a derived class fails to override a virtual function, the first redefinition found in reverse order of
derivation is used. For example, in the following program, derived2 is derived from derived1,
which is derived from base. However, derived2 does not override vfunc() . This means that,
relative to derived2, the closest version of vfunc() is in derived1. Therefore, it is
derived1::vfunc() that is used when an object of derived2 attempts to call vfunc() .
#include
using namespace std;
class base {
public:
virtual void vfunc() {
cout << "This is base's vfunc().\n";
}
};
class derived1 : public base {
public:
void vfunc() {
cout << "This is derived1's vfunc().\n";
}
};
class derived2 : public derived1 {
public:
/* vfunc() not overridden by derived2.
In this case, since derived2 is derived from
derived1, derived1's vfunc() is used.
*/
 
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};
int main()
{
base *p, b;
derived1 d1;
derived2 d2;
// point to base
p = &b;
p->vfunc(); // access base's vfunc()
// point to derived1
p = &d1;
p->vfunc(); // access derived1's vfunc()
// point to derived2
p = &d2;
p->vfunc(); // use derived1's vfunc()
return 0;
}
The program displays the following:
This is base's vfunc().
This is derived1's vfunc().
This is derived1's vfunc().
Pure Virtual Functions
In the preceding section illustrate, when a virtual function is not redefined by a derived class, the
version defined in the base class will be used. However, in many situations there can be no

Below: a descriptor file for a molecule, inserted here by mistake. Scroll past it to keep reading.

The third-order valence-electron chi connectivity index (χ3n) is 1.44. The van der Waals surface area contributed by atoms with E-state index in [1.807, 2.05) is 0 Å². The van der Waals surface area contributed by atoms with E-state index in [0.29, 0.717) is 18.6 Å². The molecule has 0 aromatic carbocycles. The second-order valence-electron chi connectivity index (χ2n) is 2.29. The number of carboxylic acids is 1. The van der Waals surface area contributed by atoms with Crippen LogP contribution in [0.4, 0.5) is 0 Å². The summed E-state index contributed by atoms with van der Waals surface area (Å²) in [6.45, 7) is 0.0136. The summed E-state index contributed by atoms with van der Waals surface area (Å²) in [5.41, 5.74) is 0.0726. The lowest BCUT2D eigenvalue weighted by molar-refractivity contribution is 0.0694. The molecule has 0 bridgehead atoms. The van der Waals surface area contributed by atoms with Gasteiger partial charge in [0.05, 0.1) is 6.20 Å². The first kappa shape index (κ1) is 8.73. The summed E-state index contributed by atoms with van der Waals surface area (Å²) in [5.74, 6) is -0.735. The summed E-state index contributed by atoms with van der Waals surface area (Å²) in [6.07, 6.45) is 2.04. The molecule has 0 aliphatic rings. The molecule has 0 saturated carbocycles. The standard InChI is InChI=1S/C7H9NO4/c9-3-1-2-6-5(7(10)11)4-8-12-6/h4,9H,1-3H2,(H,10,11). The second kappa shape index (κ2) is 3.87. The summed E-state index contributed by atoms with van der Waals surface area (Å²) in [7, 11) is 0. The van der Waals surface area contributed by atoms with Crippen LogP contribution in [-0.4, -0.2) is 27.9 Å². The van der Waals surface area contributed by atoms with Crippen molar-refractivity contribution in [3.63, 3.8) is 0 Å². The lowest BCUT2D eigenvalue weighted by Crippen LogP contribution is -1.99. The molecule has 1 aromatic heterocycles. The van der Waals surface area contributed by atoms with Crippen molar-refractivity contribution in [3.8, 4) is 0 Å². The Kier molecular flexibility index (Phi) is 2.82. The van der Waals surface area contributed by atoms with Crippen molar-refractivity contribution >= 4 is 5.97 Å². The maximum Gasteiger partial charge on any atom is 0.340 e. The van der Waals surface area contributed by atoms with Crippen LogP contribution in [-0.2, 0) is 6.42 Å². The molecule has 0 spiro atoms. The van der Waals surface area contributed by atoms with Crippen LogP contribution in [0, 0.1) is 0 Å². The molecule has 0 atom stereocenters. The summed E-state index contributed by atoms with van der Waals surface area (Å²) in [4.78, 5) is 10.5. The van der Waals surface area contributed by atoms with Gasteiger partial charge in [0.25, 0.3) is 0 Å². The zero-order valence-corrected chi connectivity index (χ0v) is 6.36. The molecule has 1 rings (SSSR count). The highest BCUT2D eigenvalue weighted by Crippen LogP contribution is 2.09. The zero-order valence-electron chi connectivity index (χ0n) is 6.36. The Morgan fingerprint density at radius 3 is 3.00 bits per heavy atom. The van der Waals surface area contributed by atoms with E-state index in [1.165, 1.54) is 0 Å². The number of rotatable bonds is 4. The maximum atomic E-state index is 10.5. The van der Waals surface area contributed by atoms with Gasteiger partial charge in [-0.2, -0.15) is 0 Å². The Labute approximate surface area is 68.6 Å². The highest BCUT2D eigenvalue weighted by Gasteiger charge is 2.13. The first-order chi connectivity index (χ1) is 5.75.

meaningful definition of a virtual function within a base class. For example, a base class may not be
able to define an object sufficiently to allow a base-class virtual function to be created. Further, in
some situations you will want to ensure that all derived classes override a virtual function. To
handle these two cases, C++ supports the pure virtual function.
 
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A pure virtual function is a virtual function that has no definition within the base class. To declare a
pure virtual function, use this general form:
virtual type func-name(parameter-list) = 0;
When a virtual function is made pure, any derived class must provide its own definition. If the
derived class fails to override the pure virtual function, a compile-time error will result.
The following program contains a simple example of a pure virtual function. The base class,
number, contains an integer called val, the function setval() , and the pure virtual function show() .
The derived classes hextype, dectype, and octtype inherit number and redefine show() so that it
outputs the value of val in each respective number base (that is, hexadecimal, decimal, or octal).
#include
using namespace std;
class number {
protected:
int val;
public:
void setval(int i) { val = i; }